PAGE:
2nd September 2016
Gang of Four’s Entertainment! Still stands as one of the definitive post-punk albums, capturing the zeitgeist of the late 70s. ‘Left’ and ‘socialist’ weren’t terms spat derisively by the media. The early years of Thatcher’s dismantlement of the country in the pursuit of the neoliberalist dream was already finding many disenfranchised and angry, with musicians articulating the sentiments of a generation in voicing dissent and dissatisfaction. Sound familiar?
I’ve been listening to Gang of Four since I was in my teens: too young to appreciate them in their day (I was born in1975), I was hooked a good decade before Franz Ferdinand and others started namedropping them and their status as one of the most important bands of the era. This isn’t any kind of hip gloat – not least of all because it would be a pretty shit one if it was. But my experience of the band live until earlier this year was limited to a few shitty VHS recordings, and the not so shitty various artists compilation VHS from circa 1984 that I picked up at a car boot in the early 90s.
So finally seeing them play live in 2016, given that the current lineup only features one original member could have been a disappointment on a monumental scale. But it wasn’t. the current lineup not only sounds great, but still has that vital sense of tension, of danger, that was always the band’s trademark.
‘Live… in the Moment’ captures this perfectly, and is released in two different forms: During a year spent touring the world, the band recorded two of the best, namely their sold-out show at New York’s Irving Plaza (which will be available as a DVD or download) and their penultimate show of 2015, at London’s Islington Assembly Hall, which will be available as an audio CD, double coloured vinyl album and download. The DVD will be packaged with the CD. Both, it has to be said, are excellent.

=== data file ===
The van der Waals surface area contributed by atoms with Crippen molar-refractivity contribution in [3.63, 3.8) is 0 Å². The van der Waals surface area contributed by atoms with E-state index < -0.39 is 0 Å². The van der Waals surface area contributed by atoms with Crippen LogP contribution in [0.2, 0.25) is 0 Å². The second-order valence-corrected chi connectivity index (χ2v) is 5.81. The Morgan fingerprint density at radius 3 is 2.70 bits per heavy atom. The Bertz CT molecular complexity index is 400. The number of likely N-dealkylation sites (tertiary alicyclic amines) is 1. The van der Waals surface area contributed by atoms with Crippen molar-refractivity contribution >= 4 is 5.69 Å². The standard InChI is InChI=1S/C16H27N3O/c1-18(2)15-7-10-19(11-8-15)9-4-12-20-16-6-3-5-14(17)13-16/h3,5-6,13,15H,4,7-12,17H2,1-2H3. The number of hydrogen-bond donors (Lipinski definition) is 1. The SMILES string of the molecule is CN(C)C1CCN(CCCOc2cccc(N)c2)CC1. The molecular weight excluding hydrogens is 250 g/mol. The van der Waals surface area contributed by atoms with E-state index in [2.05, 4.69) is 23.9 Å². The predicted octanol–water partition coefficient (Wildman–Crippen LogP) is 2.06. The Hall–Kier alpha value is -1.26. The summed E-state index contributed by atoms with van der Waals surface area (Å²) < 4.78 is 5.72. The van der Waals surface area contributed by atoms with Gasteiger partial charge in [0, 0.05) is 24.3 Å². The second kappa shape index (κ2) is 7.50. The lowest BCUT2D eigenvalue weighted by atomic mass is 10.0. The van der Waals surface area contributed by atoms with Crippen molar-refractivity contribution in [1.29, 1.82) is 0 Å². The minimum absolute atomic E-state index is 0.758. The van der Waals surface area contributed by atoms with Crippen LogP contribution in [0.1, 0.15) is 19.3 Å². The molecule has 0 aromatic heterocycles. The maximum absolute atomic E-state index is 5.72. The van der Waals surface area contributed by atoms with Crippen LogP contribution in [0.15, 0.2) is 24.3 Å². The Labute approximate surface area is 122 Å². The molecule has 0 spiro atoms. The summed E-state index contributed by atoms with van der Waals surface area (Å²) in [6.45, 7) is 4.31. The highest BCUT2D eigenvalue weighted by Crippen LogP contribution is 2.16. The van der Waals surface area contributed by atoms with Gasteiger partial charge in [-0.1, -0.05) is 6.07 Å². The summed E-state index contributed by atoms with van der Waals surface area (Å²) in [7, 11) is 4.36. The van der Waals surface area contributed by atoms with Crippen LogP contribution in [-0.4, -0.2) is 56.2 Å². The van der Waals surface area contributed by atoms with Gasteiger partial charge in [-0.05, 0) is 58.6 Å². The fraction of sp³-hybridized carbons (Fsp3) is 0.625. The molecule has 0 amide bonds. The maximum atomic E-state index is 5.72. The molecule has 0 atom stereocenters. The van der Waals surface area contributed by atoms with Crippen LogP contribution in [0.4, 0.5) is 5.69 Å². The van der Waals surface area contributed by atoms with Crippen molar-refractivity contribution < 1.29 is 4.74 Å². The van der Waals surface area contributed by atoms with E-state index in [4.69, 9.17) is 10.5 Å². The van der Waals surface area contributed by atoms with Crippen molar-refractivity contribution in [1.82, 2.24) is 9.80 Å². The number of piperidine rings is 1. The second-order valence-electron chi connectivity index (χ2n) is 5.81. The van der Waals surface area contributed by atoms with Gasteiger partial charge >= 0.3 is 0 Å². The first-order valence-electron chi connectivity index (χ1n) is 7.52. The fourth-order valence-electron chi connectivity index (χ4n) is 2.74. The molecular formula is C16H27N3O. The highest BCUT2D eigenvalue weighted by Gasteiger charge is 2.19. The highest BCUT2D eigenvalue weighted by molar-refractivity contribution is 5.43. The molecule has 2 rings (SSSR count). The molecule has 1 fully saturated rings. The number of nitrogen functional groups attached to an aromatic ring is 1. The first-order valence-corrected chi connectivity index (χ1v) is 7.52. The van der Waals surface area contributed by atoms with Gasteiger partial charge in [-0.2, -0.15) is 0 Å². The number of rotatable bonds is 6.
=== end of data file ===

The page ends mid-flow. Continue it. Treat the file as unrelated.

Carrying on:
As a live recording, the quality is good, but it’s not excessively crisp or polished, and doesn’t scream heavy EQing, mixing, overdubbing. No, this is an honest, real live album that captures the intensity and immediacy of being in a room with a band playing live at high volume. If sounds and feels like a live album: as it should: any act who sound exactly the same live as in the studio may be musically accomplished, but fails to make the live ‘experience’ an actual experience. What matters most is that the separation between the sinewy, choppy guitar lines and elastic, funk-infused stop/start bass grooves is spot on.
Similarly, the concert visuals, whole shot from a number of cameras, is straight-ahead: dark, murky, primarily from a lower, audience vantage point. Budget? Maybe, although I’d prefer to watch something that replicates the actual experience of the live show, rather than some ponced-up, glossy fixed-up representation. My only criticism of the footage lies not with the footage itself – I can handle the wobbles and slightly amateurish hand-held pans – but the editing: the cuts are simply too fast, and the zooms on fretboards, etc., simply too… zoomy. With multiple angles to choose from, they haven’t always picked the best. Still, it’s watchable enough in a way fits with the rough ‘n’ ready, ‘as it was’ approach. Moreover, it sits with the band’s general ethos: this is no major-label, big-money production and no corporate exec’s coining it at the expense of hard-working artists.
The track listing draws from across their albums with the exception of Mall, although no-one’s going to be disappointed to see that Entertainment! Is well-represented, with ‘Love Like Anthrax’, ‘Damaged Goods’, ‘At Home He’s a Tourist’, ‘History’s Not Made by Great Men’ and ‘I Found That Essence Rare’ all featuring. The DVD also features ‘Return the Gift’, which doesn’t appear on the CD, as well as non-CD cut ‘I Love a Man in a Uniform’. They all sound great, spiky and urgent, ‘To Hell With Poverty’ as pertinent now as 38 years ago. Irrespective of their influence, Live… In the Moment shows that Gang of Four are very much a going concern, and a band who aren’t only relevant after all this time, but a cracking live act.